Spidiversity is an ongoing feature that explores a diverse range of issues in Spider-Man media, including gender, race, sexual orientation, and disability. It is published on the second Wednesday of every month by Jaleh Najafali and the fourth Monday of the month by Alex Nader.
Though we all love comics for their exciting stories and interesting characters, part of what makes them so unique from regular books is the art. It isn’t just a literary journey we take when we open up a new issue, but a visual one as well. Over time, the artistic representations of these characters have changed to freshen them up and keep them relevant. Though the looks of some haven’t drastically transformed since their debut, Mary Jane Watson is one woman who has gone through many changes since her first appearance in Amazing Spider-Man #42. While she can be either conservatively or flamboyantly drawn depending on the artist, MJ is generally a representation of male desires that make her visual importance more significant than her personality.
There are many moments, particularly during the ‘80s and ‘90s, where Mary Jane is not much more than a sexualized Barbie doll. The MJ that appears under Erik Larsen is one that has big lips, big hair, long legs, and a chest that emphasizes her tiny waist. Her body is perfect and is showcased in pajamas, short skirts, and tank tops that highlight her nipples. It’s all very over-the-top and unbelievable. There is not one panel in which she appears where she isn’t dolled up or on display. While her body and her outfit don’t immediately detract from her self-worth, Mary Jane does not consistently flaunt herself this way because she wants to, but rather because this is what guys want to see her in.
There are numerous examples of artists, from Larsen to Todd McFarlane, who fashion Mary Jane in a way that reflects male desire and it often overshadows anything else she does. When I go back to issues like #349, I hardly pay attention to a word MJ says and I zero right in on the image of her in a nightie. It’s unrealistic to believe that Mary Jane should always have her hair done, lounge around in ways that accentuate her assets, and appear as the ideal woman. Peter has his ups and downs; he doesn’t always have every hair in place, and MJ should be drawn with the same respect. She has a number of significant plot points throughout arcs like the “Clone Saga,” but having her prance around in barely-there outfits takes away from a lot of the worth she has outside of her looks. She’s a fantasy that all guys should want, not a real woman, making her hard to connect to.
While there are a number of issues with the way MJ is often represented in comics, there are instances where her appearances don’t completely cancel out her personality. When we first see her in issue #42, she upholds a lot of the standards of beauty; however, her body isn’t the only thing emphasized. In the iconic panel where we finally see her face, her words are just as important as her beauty. We all remember how she tells Peter to “Face it, tiger…” and not just how great she looks. Instead of molding her so that we don’t look at anything except her body, John Romita, Sr. allows us to see her as a person too. Sure, that person is a bit of an annoying party-girl at the beginning, but she isn’t solely classified by her visual depiction.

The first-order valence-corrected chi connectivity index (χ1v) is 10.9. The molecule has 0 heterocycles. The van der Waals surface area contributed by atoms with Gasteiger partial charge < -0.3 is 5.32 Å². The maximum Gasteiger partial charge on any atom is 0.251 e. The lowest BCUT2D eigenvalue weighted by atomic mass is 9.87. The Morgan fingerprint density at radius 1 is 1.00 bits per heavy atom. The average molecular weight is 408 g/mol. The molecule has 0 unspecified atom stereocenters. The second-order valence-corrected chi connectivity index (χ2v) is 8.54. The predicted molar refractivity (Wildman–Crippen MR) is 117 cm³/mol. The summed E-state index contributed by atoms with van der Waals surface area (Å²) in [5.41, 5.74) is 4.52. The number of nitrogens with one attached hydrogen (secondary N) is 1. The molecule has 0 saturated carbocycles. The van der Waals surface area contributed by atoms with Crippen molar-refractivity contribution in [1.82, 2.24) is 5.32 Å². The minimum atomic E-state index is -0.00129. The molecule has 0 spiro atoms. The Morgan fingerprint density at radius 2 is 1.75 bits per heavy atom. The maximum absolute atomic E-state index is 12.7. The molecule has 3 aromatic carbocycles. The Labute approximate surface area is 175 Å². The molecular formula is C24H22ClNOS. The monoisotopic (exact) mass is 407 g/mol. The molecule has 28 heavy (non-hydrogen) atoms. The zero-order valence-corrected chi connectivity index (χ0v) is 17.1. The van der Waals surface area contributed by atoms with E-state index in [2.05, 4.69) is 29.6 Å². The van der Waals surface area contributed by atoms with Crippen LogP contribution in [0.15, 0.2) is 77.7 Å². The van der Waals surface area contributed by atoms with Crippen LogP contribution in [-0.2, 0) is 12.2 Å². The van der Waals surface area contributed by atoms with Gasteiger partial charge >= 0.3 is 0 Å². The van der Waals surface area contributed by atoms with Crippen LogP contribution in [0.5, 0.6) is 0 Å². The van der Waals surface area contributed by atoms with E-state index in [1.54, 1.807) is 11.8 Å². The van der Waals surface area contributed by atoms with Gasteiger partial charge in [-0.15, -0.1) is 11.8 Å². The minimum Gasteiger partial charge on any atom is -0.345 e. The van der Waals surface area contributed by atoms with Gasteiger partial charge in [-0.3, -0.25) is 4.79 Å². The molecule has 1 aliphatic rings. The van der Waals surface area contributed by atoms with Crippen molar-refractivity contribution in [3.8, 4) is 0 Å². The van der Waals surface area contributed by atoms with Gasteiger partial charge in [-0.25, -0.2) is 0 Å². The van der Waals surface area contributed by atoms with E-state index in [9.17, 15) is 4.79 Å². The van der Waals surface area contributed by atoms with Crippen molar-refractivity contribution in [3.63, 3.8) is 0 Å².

That being said, she does still look like she stepped off the cover of a magazine with her beauty underscored by tight outfits. She has no visual flaws, which is a representation of everything a guy may want and a woman can’t live up to. It immediately disconnects her from many female readers who realize MJ’s there for the guys, not the girls. She’s a pretty thing for Peter to covet who lacks agency outside of their relationship. Though Romita’s art isn’t as hyper-sexualized as Larsen’s, Mary Jane is categorized by her good looks and is set up as a plaything for Peter, illustrating how this idealism and the problems that come with that have been with MJ since her beginning.
In her more current arcs, she still sports a big chest, but seems like more of an individual and less like a sex object. Camuncoli’s interpretation of Mary Jane is not perfect, but it’s an improvement from the issues where her chest is practically its own character. We’re able to focus on MJ’s words and actions instead of how hot she is. She can still strike a pose and has her model figure, yet she is also willing to tone it down. If she was walking down the street in New York, she wouldn’t necessarily be falling out of an outfit only meant to draw attention to her body. Camuncoli doesn’t depict an erotic Mary Jane to the point where her sexuality is all she is. Moments where MJ is trying to be sexy come across as such because she isn’t sexualized all the time. I can’t imagine a book will ever come out where MJ isn’t a bombshell, but now she also has agency and the potential to stand alone. It’s leaps and bounds more realistic than other’s interpretations of this bold redhead who is so much more than her body.
Ever since her first full appearance in 1966, Mary Jane has appeared as an unattainable ideal. Still, as the times change, she’s very slowly beginning to appear as a real person. The artists who render MJ are giving us a visual that we can use to relate to one of the most important females in Amazing Spider-Man, though that visual shouldn’t come at the expense of her personality. MJ can be beautiful yet she can also be relatable, which are two things that don’t always intersect in the comic universe. As time goes on, I’d love to see more growth and find artists willing to turn away from the cookie-cutter busty females that I find in most of the comics I read. With art that emphasizes a range of realistic bodies, characters like MJ can become so much more than bodies to lust after.